TODAY IN HISTORY
In 1606, “The Theatre of Neptune,” a form of dramatic spectacle known as a masque, was performed by Frenchmen and Indians in barges and canoes on the waters off Port Royal, now Annapolis Royal, N.S. Directed by its author, Marc Lescarbot, it was the earliest known entertainment conceived and performed in New France by Europeans.
The masque included a four-part song, “Great God Neptune,” which was the first choral work either written or arranged in Canada. “The Theatre of Neptune” was written to welcome Port Royal’s founders, Samuel de Champlain and Jean de Biencourt de Poutrincourt, on their return from coastal explorations.
In 1832, the world’s first horse-drawn streetcar hit the streets in New York. It held 30 passengers who paid 12-anda-half cents for the fare.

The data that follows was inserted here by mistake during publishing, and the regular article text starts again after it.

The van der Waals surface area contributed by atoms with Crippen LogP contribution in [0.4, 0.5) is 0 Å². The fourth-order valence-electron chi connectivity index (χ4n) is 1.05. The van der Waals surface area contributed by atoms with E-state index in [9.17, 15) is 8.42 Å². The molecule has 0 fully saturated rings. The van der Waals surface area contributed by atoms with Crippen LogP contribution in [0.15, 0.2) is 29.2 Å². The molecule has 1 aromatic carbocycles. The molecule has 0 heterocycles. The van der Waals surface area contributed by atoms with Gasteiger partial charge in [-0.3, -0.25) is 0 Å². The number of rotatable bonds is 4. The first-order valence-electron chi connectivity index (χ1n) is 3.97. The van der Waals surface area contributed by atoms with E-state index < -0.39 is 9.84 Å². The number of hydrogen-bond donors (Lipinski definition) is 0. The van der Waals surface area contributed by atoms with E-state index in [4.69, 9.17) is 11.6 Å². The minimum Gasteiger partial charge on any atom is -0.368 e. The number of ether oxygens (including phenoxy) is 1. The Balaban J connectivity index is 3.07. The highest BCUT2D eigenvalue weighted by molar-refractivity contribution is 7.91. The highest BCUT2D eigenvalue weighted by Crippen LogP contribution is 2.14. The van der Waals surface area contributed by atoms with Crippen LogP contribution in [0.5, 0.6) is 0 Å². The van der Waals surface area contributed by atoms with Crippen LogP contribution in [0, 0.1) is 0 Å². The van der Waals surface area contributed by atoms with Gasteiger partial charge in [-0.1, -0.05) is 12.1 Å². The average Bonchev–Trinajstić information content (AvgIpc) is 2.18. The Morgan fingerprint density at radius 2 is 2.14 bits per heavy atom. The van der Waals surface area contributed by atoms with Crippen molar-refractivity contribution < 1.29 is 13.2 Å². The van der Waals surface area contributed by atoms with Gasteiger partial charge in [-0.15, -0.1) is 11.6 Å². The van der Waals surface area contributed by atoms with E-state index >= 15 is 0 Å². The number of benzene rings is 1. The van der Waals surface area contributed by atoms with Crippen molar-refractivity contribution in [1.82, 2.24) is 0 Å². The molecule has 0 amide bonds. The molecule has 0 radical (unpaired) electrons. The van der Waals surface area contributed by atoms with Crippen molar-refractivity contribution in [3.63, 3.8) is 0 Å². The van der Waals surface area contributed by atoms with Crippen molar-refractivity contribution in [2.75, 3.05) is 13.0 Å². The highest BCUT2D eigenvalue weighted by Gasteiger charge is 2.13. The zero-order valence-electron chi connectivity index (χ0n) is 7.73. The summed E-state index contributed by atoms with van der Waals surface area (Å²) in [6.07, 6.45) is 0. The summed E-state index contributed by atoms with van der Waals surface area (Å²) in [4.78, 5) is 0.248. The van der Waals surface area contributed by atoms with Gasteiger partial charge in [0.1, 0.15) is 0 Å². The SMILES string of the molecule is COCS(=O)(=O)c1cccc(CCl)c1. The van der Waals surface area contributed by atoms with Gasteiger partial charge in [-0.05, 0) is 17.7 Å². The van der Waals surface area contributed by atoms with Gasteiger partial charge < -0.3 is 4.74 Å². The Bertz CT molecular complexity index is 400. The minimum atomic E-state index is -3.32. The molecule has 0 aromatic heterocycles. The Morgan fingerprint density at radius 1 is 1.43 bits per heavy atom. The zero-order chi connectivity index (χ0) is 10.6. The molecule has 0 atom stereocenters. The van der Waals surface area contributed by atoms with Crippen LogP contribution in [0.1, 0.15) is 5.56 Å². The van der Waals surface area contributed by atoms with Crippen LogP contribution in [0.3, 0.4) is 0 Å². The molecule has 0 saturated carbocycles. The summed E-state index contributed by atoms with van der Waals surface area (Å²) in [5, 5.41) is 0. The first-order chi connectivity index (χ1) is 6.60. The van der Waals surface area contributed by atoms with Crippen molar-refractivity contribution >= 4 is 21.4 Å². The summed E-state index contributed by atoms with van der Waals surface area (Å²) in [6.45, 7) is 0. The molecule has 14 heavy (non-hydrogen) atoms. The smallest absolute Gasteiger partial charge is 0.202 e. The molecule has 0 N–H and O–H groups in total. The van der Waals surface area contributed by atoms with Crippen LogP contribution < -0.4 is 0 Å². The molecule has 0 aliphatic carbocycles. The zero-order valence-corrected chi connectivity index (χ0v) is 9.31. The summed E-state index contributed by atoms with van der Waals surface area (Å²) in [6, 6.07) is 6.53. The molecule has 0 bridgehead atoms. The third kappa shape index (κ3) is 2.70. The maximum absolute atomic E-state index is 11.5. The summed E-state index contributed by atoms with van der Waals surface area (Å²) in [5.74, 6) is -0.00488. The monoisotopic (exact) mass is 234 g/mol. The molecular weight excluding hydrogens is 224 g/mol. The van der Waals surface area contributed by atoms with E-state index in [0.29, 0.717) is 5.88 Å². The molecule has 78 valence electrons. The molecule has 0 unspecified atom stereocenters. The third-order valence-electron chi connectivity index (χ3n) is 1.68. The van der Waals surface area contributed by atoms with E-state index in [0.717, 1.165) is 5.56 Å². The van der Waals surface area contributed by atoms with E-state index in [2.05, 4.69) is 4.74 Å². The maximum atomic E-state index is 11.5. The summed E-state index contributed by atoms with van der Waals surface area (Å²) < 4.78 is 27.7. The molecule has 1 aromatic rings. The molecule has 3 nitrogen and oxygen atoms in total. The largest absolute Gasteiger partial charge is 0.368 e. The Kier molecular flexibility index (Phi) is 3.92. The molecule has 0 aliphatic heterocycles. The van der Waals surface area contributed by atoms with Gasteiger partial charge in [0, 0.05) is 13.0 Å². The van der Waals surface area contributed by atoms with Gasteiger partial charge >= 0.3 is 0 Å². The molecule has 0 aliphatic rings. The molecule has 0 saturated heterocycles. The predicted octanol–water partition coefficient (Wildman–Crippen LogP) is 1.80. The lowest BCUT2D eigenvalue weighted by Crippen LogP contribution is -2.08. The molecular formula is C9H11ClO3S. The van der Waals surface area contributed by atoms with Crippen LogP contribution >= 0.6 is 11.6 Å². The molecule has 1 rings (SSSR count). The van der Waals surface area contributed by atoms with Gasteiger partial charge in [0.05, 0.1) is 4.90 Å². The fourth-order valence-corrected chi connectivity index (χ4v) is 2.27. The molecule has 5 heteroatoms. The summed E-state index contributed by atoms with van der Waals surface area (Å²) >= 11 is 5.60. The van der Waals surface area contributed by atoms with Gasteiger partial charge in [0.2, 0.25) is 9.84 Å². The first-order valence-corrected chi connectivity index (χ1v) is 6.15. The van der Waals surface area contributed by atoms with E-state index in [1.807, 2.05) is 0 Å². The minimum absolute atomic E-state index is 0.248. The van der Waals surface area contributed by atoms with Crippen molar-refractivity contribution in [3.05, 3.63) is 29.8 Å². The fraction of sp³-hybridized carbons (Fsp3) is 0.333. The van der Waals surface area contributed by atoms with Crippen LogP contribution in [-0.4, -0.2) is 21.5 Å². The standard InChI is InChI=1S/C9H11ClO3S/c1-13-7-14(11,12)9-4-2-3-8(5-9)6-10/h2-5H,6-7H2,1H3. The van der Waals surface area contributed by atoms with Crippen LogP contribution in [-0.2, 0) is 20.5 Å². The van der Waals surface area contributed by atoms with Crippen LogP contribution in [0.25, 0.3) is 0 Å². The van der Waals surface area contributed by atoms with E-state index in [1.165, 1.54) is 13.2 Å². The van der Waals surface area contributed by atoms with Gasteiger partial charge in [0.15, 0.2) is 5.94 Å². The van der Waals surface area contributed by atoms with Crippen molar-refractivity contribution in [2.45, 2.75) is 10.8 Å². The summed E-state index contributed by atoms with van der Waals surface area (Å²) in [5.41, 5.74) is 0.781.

In 1849, Toronto became the seat of the Canadian government after a mob burned the Parliament buildings in Montreal earlier in the year.
In 1851, American author Herman Melville’s “Moby Dick” was published.
In 1889, New York World reporter Nellie Bly set sail from New York on a trip around the world. She was trying to beat the 80 days it took Phileas Fogg to go around the world, as described in Jules Verne’s classic novel. She filed stories during her travels, and a competition for readers to guess how long the trip would take attracted one-million entries. It took Bly 72 days, six hours, 11 minutes and 14 seconds to circle the globe by sea, horseback, rail and road.